Just three months before his death, Steve Cash shared the final video to his "Talking Kitty Cats" YouTube channel. Posted on Dec. 30, the video, titled "Talking Kitty Cat 69 - Sylvester Goes To Court," shows popular cat Sylvester earning a hefty paycheck from Taco Bell, which he then uses to purchase mass quantities of cat food.
"When Steve makes up for Sylvester's missed birthday with a giant present, Sylvester finds himself stuck in his own gift, wishing it had been catnip. GG (Gibson's Granddaughter) gets her butt stuck and Steve finds himself in trouble with the law. Flaggle Claggle," the caption reads. Since its posting, the clip has garnered more than 3.5 million views, 127,000 thumbs up, and hundreds of comments, many of which are now tributes following his passing.
"Bruh I've watched him for like 6 years, my legs are weak I can't even believe this," wrote one viewer. "I hate it thinking about it I feel so bad I don't even know how to process this like- I feel like crying yet I can't believe it's real. I'm so hurt and I feel so bad for his wife and family, pets and, god it just seems unreal.. I watched him when I was sad and he made it better, god I can't even write my tears make it blurry.. I lost my appetite, I just can't.."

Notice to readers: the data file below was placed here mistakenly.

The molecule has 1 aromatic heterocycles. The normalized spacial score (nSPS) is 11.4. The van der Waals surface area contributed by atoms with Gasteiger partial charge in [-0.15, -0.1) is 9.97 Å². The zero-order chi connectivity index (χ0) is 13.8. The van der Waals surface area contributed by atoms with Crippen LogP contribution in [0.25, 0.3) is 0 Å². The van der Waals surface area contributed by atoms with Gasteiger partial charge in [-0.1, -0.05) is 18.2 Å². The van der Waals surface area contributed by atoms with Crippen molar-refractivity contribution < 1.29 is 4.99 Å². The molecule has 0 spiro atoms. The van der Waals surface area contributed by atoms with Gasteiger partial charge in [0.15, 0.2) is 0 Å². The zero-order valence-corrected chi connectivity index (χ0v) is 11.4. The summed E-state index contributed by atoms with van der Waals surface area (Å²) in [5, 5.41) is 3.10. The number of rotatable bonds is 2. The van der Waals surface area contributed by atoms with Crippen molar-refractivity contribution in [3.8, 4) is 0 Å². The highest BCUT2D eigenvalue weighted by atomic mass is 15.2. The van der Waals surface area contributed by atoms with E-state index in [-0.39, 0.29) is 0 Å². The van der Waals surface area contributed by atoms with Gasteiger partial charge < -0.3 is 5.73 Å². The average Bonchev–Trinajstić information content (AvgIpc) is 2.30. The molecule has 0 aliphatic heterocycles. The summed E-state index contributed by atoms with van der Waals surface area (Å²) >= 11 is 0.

"Goodbye Steve thank you for making an impact on the world and sharing a laugh with us, I'm so sorry to his family and hope that they will be alright in time," commented a second person. "These videos were one thing my hubby and I used to watch Sunday morning while we ate breakfast :( I'll miss those time but will appreciate the videos that you left behind."
Cash gained internet fame after he launched his sketch comedy series under the channel "Talking Kitty Cat" in November of 2007. The series featured a total of 69 different videos and saw Cash amass more than 2.4 million subscribers and more than more than 770 million views. His most popular video, "Bad! Bad! Bad!" from four years ago surpassed 17 million views.0comments
At around 7:30 p.m. on Thursday, April 16, Cash, 40, was found dead of a self-inflicted gunshot wound at his Idaho home, the Nampa Police Department, authorities confirmed, according to PEOPLE. There were no signs of foul play. In the months prior to his passing, Cash had opened up about his battle with mental health, revealing in November of 2019 that his "bipolar is in a full low swing," though he assured fans that he was making "positive" steps.
If you or someone you know are in crisis, please call the National Suicide Prevention Lifeline at 1-800-273-TALK (8255) or contact the Crisis Text Line by texting TALK to 741-741.